Paris trip for Michel Cluizel competition winners

As a part of Wellocks’ annual advent competition, we ran a month-long competition asking chefs to produce the best dish using two Michel Cluizel products: Vanuari Milk Callets 39% and Vanuari Noir Callets 63%.

The winners, chosen by Cluizel, were Christina Payne from The Grand at Lytham and Jack Webster from the Angel at Hetton and their prize was a two-day trip to Paris including a visit to the Michel Cluizel factory in Damville, Normandy.

The Cluizel family has been making chocolates in Damville for three generations and is committed to quality. The company has developed its own direct and sustainable relationship with cocoa planters.

Christina and Jack took their trip in March. The group began their Paris visit with a trip around all the Cluizel shops so they could get a feel for the high end chocolate sold in the stores and see what an important part the stores play in their communities.

During their journey around the city, they also visited various bakeries with products incorporating Cluizel to inspire the chefs about some different ways that the chocolate can be used.

The following day the group arrived at Cluizel’s Danville factory where they were greeted by owner Marc Cluizel before being given a tour of the factory so they could see all the processes involved in making this special chocolate.

They discovered that the general ethos behind everything that happens at the factory is that lower temperatures and longer times make a better product.

The factory uses 300,000 tonnes of cocoa beans every year, steaming them at a low temperature, then crushing them to extract the coca nib. The nibs are separated into different vats for the different type of chocolates made at the factory, including Wellocks’ Special Branch Plantation Chocolates which only include one type of bean. Machinery is cleaned with cocoa butter rather than water because water and chocolate don’t mix well.

The group followed the entire journey of the Hazlenut Praline Bonbons, watching every stage from nut to finished chocolate.

It all begins with the roasting and caramelising of the hazelnuts which is all done by sight – there are no timers involved, the skilled workers know when they are ready from experience. Once they’re done, they’re placed on cool metals trays on the floor ready for the grinding process.

Back in 1960, Cluizel bought three identical stone grinders and now, almost 60 years later, the team has still only ever used one of them. This means they know that should that grinder break, they have two more which should last them for the next 100 years and beyond.

Once the nuts have been ground, they become a coarse mixture which is used in some of the chocolate bars – however for the praline bonbon they go through another grinder which leaves the mixture so fine and sticky it’s like a liquid.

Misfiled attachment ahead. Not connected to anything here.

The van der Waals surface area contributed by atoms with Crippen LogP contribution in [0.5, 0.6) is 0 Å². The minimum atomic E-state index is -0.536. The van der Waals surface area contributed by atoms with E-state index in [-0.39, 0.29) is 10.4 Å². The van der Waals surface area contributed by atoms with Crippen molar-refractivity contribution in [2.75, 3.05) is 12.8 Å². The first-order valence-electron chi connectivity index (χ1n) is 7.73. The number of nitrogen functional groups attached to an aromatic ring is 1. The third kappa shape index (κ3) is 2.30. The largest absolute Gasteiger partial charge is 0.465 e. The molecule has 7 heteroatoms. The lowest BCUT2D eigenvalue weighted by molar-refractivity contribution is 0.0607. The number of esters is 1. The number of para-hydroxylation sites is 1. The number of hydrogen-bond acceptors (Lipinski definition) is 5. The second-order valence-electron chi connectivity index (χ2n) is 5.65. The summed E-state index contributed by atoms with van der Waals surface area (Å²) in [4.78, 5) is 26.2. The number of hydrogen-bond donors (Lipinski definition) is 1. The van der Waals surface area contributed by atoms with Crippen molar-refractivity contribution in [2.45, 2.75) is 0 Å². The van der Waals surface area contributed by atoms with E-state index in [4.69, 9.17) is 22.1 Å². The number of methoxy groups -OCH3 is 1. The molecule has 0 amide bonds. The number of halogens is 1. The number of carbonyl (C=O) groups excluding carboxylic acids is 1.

To create the bonbon shape, the mixture goes on a conveyor belt through a machine with a member of the team picking out any that aren’t the exact bonbon shape and putting them back through the process. The conveyor runs at 13°C to keep the chocolates in the right shape.

Next they are sprayed with two thin layers of chocolate for the perfect coverage and the last stage involves four people creating the pattern on the top of the bonbon by hand before they are hand packed into boxes. The chocolate is stored at 4°C in fridges for the final crystallisation period before being sent off to customers around the world.

The group was left with a sense of how much everyone who works at the factory cares about the process and how personally they take producing the best chocolate around – another perfect ingredient.

The factory visit ended with the chefs being invited upstairs to taste the chocolates and given samples to take home and cook with. Both chefs were particularly taken with a chocolate made from beans which were grown on a plantation by the sea which gives it a naturally salty taste.

Prize winner Christina said: “The journey through the Michel Cluizel factory was both inspiring and surprising. From the raw bean to end product, every step of the process is done to the highest standard possible. The thing that makes Michel Cluizel so special is the heart and value behind their products. Choosing traditional methods and hand finishing over machinery, each and every product is made with love – even their amazing nut pralines are made by hand in huge copper drums the traditional way. They even produce all their own alcohol for use in their chocolates. It really is all about perfect quality at Michel Cluizel and as a chef it’s exciting to work with such a special brand.”